Jericho Food Group supports – bioregionalism, Sustainable, low Intensive, regenerative agriculture. Creating and supporting local food systems which look at supporting Food Security Plans
Jericho Cafe -3689 W 4th Ave, a spot that was once the famous cafe little Budapest back in— In the 60’s, the restaurant was an oasis for neighbourhood folk, with a piano, and some live music, always serving incredible wholesome European food. The owner/server was big handsome Hungarian man named Joseph. He ran the room alone, serving 8 to 10 tables; he was always busy- so sometimes service was slow, at one speed, giving gracious, professional service, if you were in a hurry, you did not bother going in. In the kitchen a team of two older aproned- Hungarian women, cooking on home style stoves, putting out amazing traditional Hungarian food. Breakfast was outstanding. eggs, sausage, potatoes, rye bread. Big stainless coffee percolators brewing coffee, the never endling flow.
Jericho got involved with the restaurant when it was called Pasquale’s, the same building as little Budapest, a restaurants life had finished so the Landlord took over the restaurant, ran a pizza concept for a few years. West fourth avenue was going through major changes, this part of west fourth became a freeway, all destination traffic, little walk-in traffic, except if weather was nice. The concept was to fill the huge breakfast gap- an all-day breakfast joint- servicing Jericho/Point Grey Kits.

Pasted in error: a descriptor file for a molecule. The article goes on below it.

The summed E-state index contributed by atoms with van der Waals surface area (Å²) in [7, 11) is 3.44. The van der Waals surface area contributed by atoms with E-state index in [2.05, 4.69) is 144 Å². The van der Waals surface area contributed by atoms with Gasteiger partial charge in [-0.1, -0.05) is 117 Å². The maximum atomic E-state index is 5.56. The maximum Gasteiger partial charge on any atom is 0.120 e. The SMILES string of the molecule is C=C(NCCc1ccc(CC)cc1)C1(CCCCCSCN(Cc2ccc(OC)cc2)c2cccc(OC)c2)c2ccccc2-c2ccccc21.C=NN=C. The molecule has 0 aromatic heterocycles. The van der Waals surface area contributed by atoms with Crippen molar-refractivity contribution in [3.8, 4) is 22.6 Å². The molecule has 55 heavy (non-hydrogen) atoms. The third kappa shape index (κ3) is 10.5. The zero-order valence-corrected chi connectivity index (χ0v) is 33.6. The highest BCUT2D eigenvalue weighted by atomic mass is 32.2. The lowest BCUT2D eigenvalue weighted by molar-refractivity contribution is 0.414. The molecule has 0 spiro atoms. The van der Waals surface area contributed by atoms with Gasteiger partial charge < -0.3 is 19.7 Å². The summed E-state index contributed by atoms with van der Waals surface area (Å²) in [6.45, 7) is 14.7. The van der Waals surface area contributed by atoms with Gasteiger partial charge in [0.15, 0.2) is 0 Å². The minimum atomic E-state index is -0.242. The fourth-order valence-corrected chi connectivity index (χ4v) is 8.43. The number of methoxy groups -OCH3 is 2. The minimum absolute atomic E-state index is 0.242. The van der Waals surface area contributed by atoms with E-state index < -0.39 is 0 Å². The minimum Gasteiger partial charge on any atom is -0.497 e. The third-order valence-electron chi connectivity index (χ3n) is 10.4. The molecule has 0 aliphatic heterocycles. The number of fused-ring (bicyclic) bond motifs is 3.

Jericho Cafe became a West 4th avenue staple back in 1995 and not just for the food, which was amazing! It was a place where the community gathered. There were music nights and cabaret nights, where connections were made between artists of different disciplines. This was Steve’s vision. He was always concocting something in his mental kitchen – the next event that combined great food, drink and art. Jericho Cafe will always hold a special place in my heart as a culinary and cultural oasis.
There was a grouping of incredible breakfast places in the heart of kits, like Cafe Zen and Sophie’s cosmic cafe, but very few West of Macdonald. Serving breakfast all day became the cornerstone of that spot, it was the income centre for that location for a long time until – La Quercia opened in 2008 with traditional Italian food and won best new restaurant, right off the start.
The COVID-19 pandemic uncovered an immanent weakness in the current industrial, global food system. Which revealed consumers and industry systems were unaware of the many vulnerabilities of how unsustainable the food systems were in wholesale; retail (supermarkets), and the restaurant business. The Market was not ready for the possibility of something going wrong. A huge crack in the veneer showed a weakness in the system which almost collapsed, instead came to a halt.
The “Ghost in the Machine” showed the most relevant characteristics of today’s industrial food system which are specialization, standardization, and consolidation which achieves the economic efficiencies or increased profit or economies of large-scale food production and distribution. While such systems can be very economically efficient, it showed the risk and unsustainability and possible udder collapse of such system.
Through increased marketing, exposure, and distribution by facilitating communication between all parties. Agriculture must survive on a local level for it to benefit local economies. The wheel has not been re-invented just adapted to a sustainable local and secure food system that will grow into the future. aims to set the standard of excellence for restaurants and grocers by building a business in which quality and tradition are pervasive throughout all aspects of the process.